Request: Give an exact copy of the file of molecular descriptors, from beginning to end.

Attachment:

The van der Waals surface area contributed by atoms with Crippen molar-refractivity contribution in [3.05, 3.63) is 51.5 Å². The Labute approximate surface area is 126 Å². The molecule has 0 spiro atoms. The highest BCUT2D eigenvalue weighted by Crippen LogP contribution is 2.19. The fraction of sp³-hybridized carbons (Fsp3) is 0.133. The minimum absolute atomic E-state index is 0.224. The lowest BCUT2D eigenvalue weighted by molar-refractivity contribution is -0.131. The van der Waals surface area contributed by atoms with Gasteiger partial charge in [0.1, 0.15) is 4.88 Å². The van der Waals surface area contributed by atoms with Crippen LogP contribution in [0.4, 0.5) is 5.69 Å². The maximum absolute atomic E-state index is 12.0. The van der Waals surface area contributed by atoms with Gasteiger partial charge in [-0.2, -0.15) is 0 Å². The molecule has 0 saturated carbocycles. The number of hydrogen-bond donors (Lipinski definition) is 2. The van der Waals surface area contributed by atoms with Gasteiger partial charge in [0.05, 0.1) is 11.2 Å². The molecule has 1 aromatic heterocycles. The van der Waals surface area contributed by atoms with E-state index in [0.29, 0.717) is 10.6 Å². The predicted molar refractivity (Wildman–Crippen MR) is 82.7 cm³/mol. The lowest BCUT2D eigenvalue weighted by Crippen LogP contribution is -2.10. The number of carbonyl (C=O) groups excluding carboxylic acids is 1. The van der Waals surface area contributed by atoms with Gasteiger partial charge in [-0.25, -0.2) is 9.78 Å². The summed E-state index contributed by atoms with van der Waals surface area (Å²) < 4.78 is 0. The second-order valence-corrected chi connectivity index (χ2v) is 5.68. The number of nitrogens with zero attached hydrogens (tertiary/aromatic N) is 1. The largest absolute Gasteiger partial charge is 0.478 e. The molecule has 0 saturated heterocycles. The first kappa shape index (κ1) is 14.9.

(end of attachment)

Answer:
The van der Waals surface area contributed by atoms with Crippen molar-refractivity contribution in [3.05, 3.63) is 51.5 Å². The Labute approximate surface area is 126 Å². The molecule has 0 spiro atoms. The highest BCUT2D eigenvalue weighted by Crippen LogP contribution is 2.19. The fraction of sp³-hybridized carbons (Fsp3) is 0.133. The minimum absolute atomic E-state index is 0.224. The lowest BCUT2D eigenvalue weighted by molar-refractivity contribution is -0.131. The van der Waals surface area contributed by atoms with Gasteiger partial charge in [0.1, 0.15) is 4.88 Å². The van der Waals surface area contributed by atoms with Crippen LogP contribution in [0.4, 0.5) is 5.69 Å². The maximum absolute atomic E-state index is 12.0. The van der Waals surface area contributed by atoms with Gasteiger partial charge in [-0.2, -0.15) is 0 Å². The molecule has 0 saturated carbocycles. The number of hydrogen-bond donors (Lipinski definition) is 2. The van der Waals surface area contributed by atoms with Gasteiger partial charge in [0.05, 0.1) is 11.2 Å². The molecule has 1 aromatic heterocycles. The van der Waals surface area contributed by atoms with E-state index in [0.29, 0.717) is 10.6 Å². The predicted molar refractivity (Wildman–Crippen MR) is 82.7 cm³/mol. The lowest BCUT2D eigenvalue weighted by Crippen LogP contribution is -2.10. The number of carbonyl (C=O) groups excluding carboxylic acids is 1. The van der Waals surface area contributed by atoms with Gasteiger partial charge in [-0.25, -0.2) is 9.78 Å². The summed E-state index contributed by atoms with van der Waals surface area (Å²) < 4.78 is 0. The second-order valence-corrected chi connectivity index (χ2v) is 5.68. The number of nitrogens with zero attached hydrogens (tertiary/aromatic N) is 1. The largest absolute Gasteiger partial charge is 0.478 e. The molecule has 0 saturated heterocycles. The first kappa shape index (κ1) is 14.9.